So before you go about protesting and saying that "you have to kill me too" you had better be prepared to face an enemy who thinks that they have the religious authority to do what they do in the name of their god, and would think nothing of it to kill as many women and children as possible to get their point across.

3 ( +4 / -1 )

Judging from the photo and what has been on the news the protest had mostly retirees with nothing better to do. A ward community center in Tokyo organized this. Sadly, few young people even know who Kenji Goto is. That to me is what's sad.

0 ( +3 / -3 )

Havey Pekar - I agree completely. This situation is completely different.

Charlie Hebdo was honoring a French tradition of scathing and fearless satire, and doing so in their own home country where they had every expectation of safety and the usual whining from everyone who wasn't laughing their heads off. Instead 11 people were killed at the magazine.

Haruna Yukawa (not Kenji Goto!) was an individual actively pursuing self-destruction by traveling voluntarily into a dangerous area and hanging out with dangerous people. That he died is tragic, just like any suicide. Unfortunately he doesn't make a very good poster child, having been unemployed, attempted to castrate himself and suicidal, so Japanese people don't want to hold up posters saying "I am Haruna!".

Kenji Goto had legitimate work reasons for being in Syria, had a track record of fine work on humanitarian issues, and is a fine example of an international citizen. Kenji Goto is still alive, and hopefully will come back home after a prisoner exchange.

But to attempt to equate Haruna's death with the Charlie Hebdo massacre? Ridiculous.

9 ( +8 / -1 )

I disagree with Harvey's views. The "Je suis Charlie" phrase was exactly what Nessie above says, about solidarity. It says that if you want to win, you'll have to kill me too. All mouth maybe, but I don't see anyone else around here doing anything better to save the guy.

-5 ( +2 / -6 )

That makes zero sense JWithers, IS are killing hundreds of Arabs everyday, I dont see any Je suis...or I am...placards from westerners about them, so going by your logic the next time a westerner ends up on telly wearing an orange jumpsuit its 'karma' for you not caring enough....ridiculous logic.

-7 ( +3 / -11 )

I'm sorry but I think these guys are at least 3 weeks late. Japan was not there for Je suis Charlie. Turn out here for this show of solidarity is low because that's karma.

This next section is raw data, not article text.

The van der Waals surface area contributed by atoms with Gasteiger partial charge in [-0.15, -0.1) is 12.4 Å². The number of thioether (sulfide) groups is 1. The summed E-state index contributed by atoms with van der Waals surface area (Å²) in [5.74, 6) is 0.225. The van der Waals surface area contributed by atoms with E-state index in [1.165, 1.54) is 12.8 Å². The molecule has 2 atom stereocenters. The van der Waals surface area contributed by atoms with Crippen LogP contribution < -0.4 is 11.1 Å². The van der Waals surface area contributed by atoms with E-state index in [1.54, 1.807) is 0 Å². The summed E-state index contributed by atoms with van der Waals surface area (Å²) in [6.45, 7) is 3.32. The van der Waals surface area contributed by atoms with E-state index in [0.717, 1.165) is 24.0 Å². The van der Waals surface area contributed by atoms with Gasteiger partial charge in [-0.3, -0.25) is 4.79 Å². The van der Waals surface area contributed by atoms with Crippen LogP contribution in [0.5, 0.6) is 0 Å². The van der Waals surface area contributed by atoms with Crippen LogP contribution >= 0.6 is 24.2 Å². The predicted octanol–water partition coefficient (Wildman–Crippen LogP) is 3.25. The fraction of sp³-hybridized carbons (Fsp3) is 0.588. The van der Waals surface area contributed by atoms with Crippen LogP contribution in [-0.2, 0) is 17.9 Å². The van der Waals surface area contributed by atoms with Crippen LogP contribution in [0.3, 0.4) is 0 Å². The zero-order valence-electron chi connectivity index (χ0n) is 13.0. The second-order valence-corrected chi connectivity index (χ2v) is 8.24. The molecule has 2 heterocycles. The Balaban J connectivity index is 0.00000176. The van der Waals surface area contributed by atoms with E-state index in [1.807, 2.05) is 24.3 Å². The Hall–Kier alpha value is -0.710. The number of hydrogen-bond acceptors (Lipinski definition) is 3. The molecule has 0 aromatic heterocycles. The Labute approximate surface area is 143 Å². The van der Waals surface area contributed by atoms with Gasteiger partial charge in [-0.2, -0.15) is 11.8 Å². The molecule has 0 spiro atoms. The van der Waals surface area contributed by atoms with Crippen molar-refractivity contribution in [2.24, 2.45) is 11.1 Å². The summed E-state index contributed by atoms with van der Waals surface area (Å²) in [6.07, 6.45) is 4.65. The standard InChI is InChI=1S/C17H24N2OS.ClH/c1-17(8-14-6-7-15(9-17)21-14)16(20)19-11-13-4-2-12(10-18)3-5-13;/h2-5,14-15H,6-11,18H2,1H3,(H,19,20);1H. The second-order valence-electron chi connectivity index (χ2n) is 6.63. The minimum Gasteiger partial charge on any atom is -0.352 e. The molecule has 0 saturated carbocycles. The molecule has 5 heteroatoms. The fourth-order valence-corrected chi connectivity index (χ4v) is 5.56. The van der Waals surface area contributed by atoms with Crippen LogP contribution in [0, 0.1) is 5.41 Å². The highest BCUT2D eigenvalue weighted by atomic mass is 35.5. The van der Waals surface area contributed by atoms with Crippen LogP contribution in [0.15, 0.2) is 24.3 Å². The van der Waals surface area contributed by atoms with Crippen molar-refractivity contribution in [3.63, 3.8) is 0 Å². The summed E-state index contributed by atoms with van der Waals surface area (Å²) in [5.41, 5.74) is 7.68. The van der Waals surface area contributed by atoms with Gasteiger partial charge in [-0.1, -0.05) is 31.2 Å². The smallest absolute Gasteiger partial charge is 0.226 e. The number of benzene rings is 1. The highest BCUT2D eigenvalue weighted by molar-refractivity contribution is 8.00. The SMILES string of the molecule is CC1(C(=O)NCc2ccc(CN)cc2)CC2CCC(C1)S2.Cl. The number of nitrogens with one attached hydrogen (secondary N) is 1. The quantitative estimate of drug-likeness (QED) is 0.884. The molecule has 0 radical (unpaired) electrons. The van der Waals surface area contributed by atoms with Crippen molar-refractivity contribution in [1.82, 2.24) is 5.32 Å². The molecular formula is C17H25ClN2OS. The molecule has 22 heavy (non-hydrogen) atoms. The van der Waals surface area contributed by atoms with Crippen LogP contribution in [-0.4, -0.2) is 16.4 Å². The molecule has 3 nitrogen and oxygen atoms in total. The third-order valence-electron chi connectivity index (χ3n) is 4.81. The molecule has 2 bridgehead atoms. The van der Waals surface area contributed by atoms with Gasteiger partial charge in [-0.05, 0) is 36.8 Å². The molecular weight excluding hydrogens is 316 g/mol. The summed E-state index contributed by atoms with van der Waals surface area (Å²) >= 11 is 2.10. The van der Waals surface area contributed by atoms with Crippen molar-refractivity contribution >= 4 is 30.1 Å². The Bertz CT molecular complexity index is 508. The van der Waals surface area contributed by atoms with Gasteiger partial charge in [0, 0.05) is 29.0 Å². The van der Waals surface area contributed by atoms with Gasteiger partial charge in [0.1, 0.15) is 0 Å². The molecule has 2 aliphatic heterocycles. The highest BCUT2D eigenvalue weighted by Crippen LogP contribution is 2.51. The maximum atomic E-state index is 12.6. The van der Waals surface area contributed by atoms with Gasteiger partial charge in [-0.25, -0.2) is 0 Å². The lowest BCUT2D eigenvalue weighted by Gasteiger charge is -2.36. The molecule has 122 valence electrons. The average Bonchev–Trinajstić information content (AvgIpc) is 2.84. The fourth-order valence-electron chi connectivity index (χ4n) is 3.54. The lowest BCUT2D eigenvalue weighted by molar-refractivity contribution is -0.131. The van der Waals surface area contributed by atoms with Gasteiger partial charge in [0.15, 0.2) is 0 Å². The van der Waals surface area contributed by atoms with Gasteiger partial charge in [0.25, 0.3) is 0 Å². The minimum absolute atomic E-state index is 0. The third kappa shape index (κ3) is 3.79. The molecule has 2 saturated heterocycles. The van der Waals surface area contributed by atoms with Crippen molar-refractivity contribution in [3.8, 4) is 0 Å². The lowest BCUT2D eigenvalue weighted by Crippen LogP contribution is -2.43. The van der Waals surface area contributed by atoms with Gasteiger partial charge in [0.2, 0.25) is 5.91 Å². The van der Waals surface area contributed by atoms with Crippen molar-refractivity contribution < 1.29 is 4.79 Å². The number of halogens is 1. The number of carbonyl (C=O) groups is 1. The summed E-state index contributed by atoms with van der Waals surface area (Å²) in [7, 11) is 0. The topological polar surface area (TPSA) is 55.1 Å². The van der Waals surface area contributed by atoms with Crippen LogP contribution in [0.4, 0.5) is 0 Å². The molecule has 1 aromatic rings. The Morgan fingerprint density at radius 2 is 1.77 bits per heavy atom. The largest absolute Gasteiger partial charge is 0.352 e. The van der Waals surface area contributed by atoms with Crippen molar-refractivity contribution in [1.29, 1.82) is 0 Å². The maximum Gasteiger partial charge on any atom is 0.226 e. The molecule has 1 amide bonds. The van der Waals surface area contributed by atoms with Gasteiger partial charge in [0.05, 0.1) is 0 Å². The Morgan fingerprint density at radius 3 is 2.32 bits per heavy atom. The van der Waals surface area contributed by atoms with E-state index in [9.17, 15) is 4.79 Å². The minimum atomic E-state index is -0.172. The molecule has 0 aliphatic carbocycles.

You need get with the global community if you want the them to come to you in your time of need.

8 ( +11 / -2 )

@albelo

If you are weak, then why on earth would you want to go where a fundamentalist muslim army is fighting any kind of government?

Read Harvey's comment, he explaons the basics....

3 ( +3 / -2 )

I understand some Japanese people want to say something because they're angry one of their own was killed, and I don't want to make light of this, but that "I am Kenji" sign is exactly what is wrong with English education in this country.

In Japan, you cut & past something you see on the internet ("I am Charlie") that is popular and then slap it on your store front or in your ad or on your protest poster and think it'll mean the same thing.

No. "I am Charlie" was about freedom of speech, expression, and anti-censorship. Kenji went to an incredibly dangerous area on his own and even said himself, if something happens to me, it is my fault. He was going to help a friend, I understand, but he really just compounded the problem. Instead of one man missing, we now have two and a hostage crisis. This is why you hostage situations with IS to more skilled people.

18 ( +20 / -3 )

@Geoff

They hurt me every time they talk and act. Won't you stand with the weak?

-10 ( +4 / -13 )

They hurt Kenji, they hurt me.

Then I am afraid that they are going to hurt you...

12 ( +13 / -2 )

They hurt Kenji, they hurt me.

I am Kenji.

-15 ( +7 / -21 )

If saving Goto means having to negotiate with terrorists...sorry, that just isn't a very good idea.

14 ( +14 / -2 )

They're showing solidarity.

1 ( +7 / -6 )

I am not even sure what that is supposed to mean. Abe did not create ISIS, and Abe did not tell Goto to travel to IS. What exactly are they protesting?

21 ( +22 / -3 )

From Japan spread and link "I AM KENJI" all over the world.

-6 ( +8 / -13 )